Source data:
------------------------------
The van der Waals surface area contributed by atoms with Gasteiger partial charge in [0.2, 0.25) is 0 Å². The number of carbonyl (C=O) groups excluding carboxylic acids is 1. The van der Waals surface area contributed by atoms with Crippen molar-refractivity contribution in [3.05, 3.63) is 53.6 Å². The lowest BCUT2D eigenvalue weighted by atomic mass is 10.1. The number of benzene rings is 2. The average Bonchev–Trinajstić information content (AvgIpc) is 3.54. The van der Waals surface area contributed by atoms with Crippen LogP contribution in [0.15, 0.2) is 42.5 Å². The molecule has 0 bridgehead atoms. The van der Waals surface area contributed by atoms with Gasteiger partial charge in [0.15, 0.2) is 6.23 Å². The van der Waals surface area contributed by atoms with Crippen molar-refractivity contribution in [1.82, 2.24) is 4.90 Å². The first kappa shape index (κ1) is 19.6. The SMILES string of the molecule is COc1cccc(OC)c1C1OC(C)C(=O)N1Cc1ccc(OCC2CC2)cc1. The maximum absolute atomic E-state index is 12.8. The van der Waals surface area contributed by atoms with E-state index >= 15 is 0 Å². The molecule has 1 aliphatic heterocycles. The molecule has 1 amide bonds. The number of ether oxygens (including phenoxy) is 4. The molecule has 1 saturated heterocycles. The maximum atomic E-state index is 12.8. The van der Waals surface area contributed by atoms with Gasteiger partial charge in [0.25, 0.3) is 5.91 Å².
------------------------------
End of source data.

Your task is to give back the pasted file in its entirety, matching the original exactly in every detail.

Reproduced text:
The van der Waals surface area contributed by atoms with Gasteiger partial charge in [0.2, 0.25) is 0 Å². The number of carbonyl (C=O) groups excluding carboxylic acids is 1. The van der Waals surface area contributed by atoms with Crippen molar-refractivity contribution in [3.05, 3.63) is 53.6 Å². The lowest BCUT2D eigenvalue weighted by atomic mass is 10.1. The number of benzene rings is 2. The average Bonchev–Trinajstić information content (AvgIpc) is 3.54. The van der Waals surface area contributed by atoms with Crippen LogP contribution in [0.15, 0.2) is 42.5 Å². The molecule has 0 bridgehead atoms. The van der Waals surface area contributed by atoms with Gasteiger partial charge in [0.15, 0.2) is 6.23 Å². The van der Waals surface area contributed by atoms with Crippen molar-refractivity contribution in [1.82, 2.24) is 4.90 Å². The first kappa shape index (κ1) is 19.6. The SMILES string of the molecule is COc1cccc(OC)c1C1OC(C)C(=O)N1Cc1ccc(OCC2CC2)cc1. The maximum absolute atomic E-state index is 12.8. The van der Waals surface area contributed by atoms with E-state index >= 15 is 0 Å². The molecule has 1 aliphatic heterocycles. The molecule has 1 amide bonds. The number of ether oxygens (including phenoxy) is 4. The molecule has 1 saturated heterocycles. The maximum atomic E-state index is 12.8. The van der Waals surface area contributed by atoms with Gasteiger partial charge in [0.25, 0.3) is 5.91 Å².